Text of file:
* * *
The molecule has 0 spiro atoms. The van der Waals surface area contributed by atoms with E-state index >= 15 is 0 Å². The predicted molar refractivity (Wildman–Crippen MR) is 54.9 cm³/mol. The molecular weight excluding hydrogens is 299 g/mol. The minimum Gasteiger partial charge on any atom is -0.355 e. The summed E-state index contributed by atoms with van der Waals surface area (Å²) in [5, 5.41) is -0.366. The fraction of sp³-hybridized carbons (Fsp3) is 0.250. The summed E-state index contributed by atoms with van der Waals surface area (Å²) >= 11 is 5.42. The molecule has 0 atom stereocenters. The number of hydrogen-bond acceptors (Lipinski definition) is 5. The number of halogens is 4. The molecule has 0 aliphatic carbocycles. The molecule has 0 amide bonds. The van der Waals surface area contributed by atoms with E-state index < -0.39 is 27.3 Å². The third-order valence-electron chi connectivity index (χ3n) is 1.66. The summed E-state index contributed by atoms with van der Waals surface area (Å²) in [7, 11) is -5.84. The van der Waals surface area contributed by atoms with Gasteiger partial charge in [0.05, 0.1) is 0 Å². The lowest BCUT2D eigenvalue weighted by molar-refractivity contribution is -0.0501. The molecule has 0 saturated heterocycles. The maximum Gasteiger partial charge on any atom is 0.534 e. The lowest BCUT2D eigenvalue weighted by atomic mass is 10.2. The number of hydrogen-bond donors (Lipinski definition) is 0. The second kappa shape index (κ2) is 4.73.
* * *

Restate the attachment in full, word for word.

The molecule has 0 spiro atoms. The van der Waals surface area contributed by atoms with E-state index >= 15 is 0 Å². The predicted molar refractivity (Wildman–Crippen MR) is 54.9 cm³/mol. The molecular weight excluding hydrogens is 299 g/mol. The minimum Gasteiger partial charge on any atom is -0.355 e. The summed E-state index contributed by atoms with van der Waals surface area (Å²) in [5, 5.41) is -0.366. The fraction of sp³-hybridized carbons (Fsp3) is 0.250. The summed E-state index contributed by atoms with van der Waals surface area (Å²) >= 11 is 5.42. The molecule has 0 atom stereocenters. The number of hydrogen-bond acceptors (Lipinski definition) is 5. The number of halogens is 4. The molecule has 0 aliphatic carbocycles. The molecule has 0 amide bonds. The van der Waals surface area contributed by atoms with E-state index < -0.39 is 27.3 Å². The third-order valence-electron chi connectivity index (χ3n) is 1.66. The summed E-state index contributed by atoms with van der Waals surface area (Å²) in [7, 11) is -5.84. The van der Waals surface area contributed by atoms with Gasteiger partial charge in [0.05, 0.1) is 0 Å². The lowest BCUT2D eigenvalue weighted by molar-refractivity contribution is -0.0501. The molecule has 0 saturated heterocycles. The maximum Gasteiger partial charge on any atom is 0.534 e. The lowest BCUT2D eigenvalue weighted by atomic mass is 10.2. The number of hydrogen-bond donors (Lipinski definition) is 0. The second kappa shape index (κ2) is 4.73.